When Orleans was at the center of international communications
French Cable Station Museum
In 1879 France laid cable stretching 2,242 nautical miles across the Atlantic from Deolen to St. Pierre in Canada and an additional 827 nautical miles from there to Cape Cod, landing at a custom-built station near the Nauset Light Beach lighthouse at North Eastham, which was used for the next twelve years.
The North Eastham station was somewhat isolated and difficult to access in the winter. Sin 1891 a new station was built at Orleans, near the town’s commercial district.
A cable from the old station at Nauset was laid across Nauset Marsh to the foot of Town Cove at Orleans and then to the new cable station house.
Maintaining the large, old station merely as a connection point proved too costly, and, as a result, the Nauset station house was sold in 1893.
At the same time, a small hut that measured about ten by fifteen feet was constructed near the old station as a connecting point for the cable. That hut currently forms part of the structure known as the French Cable Hut. The 1879 cable remained in operation until the 1930s.
Meanwhile, in 1898 the first direct cable from France was laid by the François Arago from Brest to the Orleans station. At 3,173 nautical miles it was the longest single-span cable laid up to that time.
The Orleans station operated until it was dismantled by the US Signal Corps during World War II. It was put back into operation in 1952, and finally closed in November 1959. Fortunately the building and its equipment were preserved, and the station opened as a museum in 1972.
When you visit the station today, you will encounter an historic collection of original Atlantic undersea telegraphic cables, instruments, maps, and assorted memorabilia.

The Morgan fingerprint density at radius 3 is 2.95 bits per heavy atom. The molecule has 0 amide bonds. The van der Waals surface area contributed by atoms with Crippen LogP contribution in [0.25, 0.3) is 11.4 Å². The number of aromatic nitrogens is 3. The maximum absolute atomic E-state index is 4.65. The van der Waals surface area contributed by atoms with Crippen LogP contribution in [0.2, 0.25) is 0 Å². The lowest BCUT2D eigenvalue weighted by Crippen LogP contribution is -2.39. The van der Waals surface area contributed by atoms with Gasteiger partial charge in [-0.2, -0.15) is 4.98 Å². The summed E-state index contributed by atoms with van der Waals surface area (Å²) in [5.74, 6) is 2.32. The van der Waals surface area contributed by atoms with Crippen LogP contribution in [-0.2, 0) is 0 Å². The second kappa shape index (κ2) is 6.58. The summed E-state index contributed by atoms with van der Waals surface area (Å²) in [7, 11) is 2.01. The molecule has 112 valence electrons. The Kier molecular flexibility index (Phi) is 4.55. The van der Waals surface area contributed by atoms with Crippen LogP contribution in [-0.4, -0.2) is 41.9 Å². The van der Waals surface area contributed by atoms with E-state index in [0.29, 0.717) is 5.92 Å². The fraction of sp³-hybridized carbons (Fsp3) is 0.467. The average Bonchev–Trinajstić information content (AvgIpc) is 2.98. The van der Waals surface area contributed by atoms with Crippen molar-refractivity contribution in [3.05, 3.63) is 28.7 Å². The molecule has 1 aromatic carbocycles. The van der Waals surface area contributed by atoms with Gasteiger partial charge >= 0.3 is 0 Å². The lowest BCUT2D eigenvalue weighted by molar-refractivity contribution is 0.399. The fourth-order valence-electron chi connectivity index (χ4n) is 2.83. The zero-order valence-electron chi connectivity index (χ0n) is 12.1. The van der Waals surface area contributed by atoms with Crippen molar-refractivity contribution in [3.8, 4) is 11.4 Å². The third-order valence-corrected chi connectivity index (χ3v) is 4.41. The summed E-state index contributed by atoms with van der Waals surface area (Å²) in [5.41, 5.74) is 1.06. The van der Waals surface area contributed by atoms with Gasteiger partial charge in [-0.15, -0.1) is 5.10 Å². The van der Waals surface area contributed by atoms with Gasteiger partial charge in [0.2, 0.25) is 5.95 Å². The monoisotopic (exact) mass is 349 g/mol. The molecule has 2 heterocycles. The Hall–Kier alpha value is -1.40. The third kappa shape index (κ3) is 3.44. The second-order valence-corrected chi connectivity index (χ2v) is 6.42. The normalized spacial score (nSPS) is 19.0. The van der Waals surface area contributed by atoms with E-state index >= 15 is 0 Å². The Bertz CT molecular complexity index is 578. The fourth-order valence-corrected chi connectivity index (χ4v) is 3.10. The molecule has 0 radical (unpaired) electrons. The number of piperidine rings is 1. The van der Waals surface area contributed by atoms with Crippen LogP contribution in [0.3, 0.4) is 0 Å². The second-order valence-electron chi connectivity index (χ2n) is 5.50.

The station is part of American History. During World War I, General Pershing in France communicated with the US Government through this cable station.
In 1927 the message that Charles Lindbergh had landed in Paris came through this station from Paris. It was then sent to the rest of the United States.
Among the exhibits:
This office is essentially as it was through the years. Look around and you will see the walls are covered with a few photos and news articles of major events in the history of the station. Some of these were given to the museum by the Smithsonian Institute. By the superintendents desk is an early copy machine (non photographic). Every letter written was copied before being sent.
This room contains equipment that was used to determine the location of a fault or break in the cable. Some of the equipment is still operational and can be demonstrated. Also in this room is one of the most unique instruments in the world. It is the Heurtley Magnifier used to amplify the weak signal coming from France. It was developed before there were vacuum tubes. There are only three in existence in the world today.
This is the room that held the equipment used to repair the cable and equipment. In this room are found samples of the early submarine telegraph cable and cables that have been under the sea for decades. On the walls are photos of a repair operation at sea. In a sealed glass cabinet in the hall are many interesting items including an original Tiffany and Co. Wooden box containing a sample of the 1858 cable. Cyrus Field had sold the cable to Tiffany immediately after the success of the first transatlantic cable in 1858.
This was the heart of the cable station. This was where the messages from France were received, recorded, and retransmitted to rest of the country. Most of the equipment still functions and can be demonstrated.
In this room is a portion of the “Artificial Cable” or “Balancer” which enabled duplex (Two directions at once over a single cable) operation of the cable in an extremely clever manner.
The museum is free to all visitors. Donations are welcome to help defray the cost of running the museum. It’s located at 41 South Orleans Road. For more information, please click here. For more information, please click here.
Hours of operation
JULY & AUGUST:
Thursday through Sunday 1 PM to 4 PM
JUNE & SEPTEMBER:
Friday, Saturday, and Sunday 1 PM to 4 PM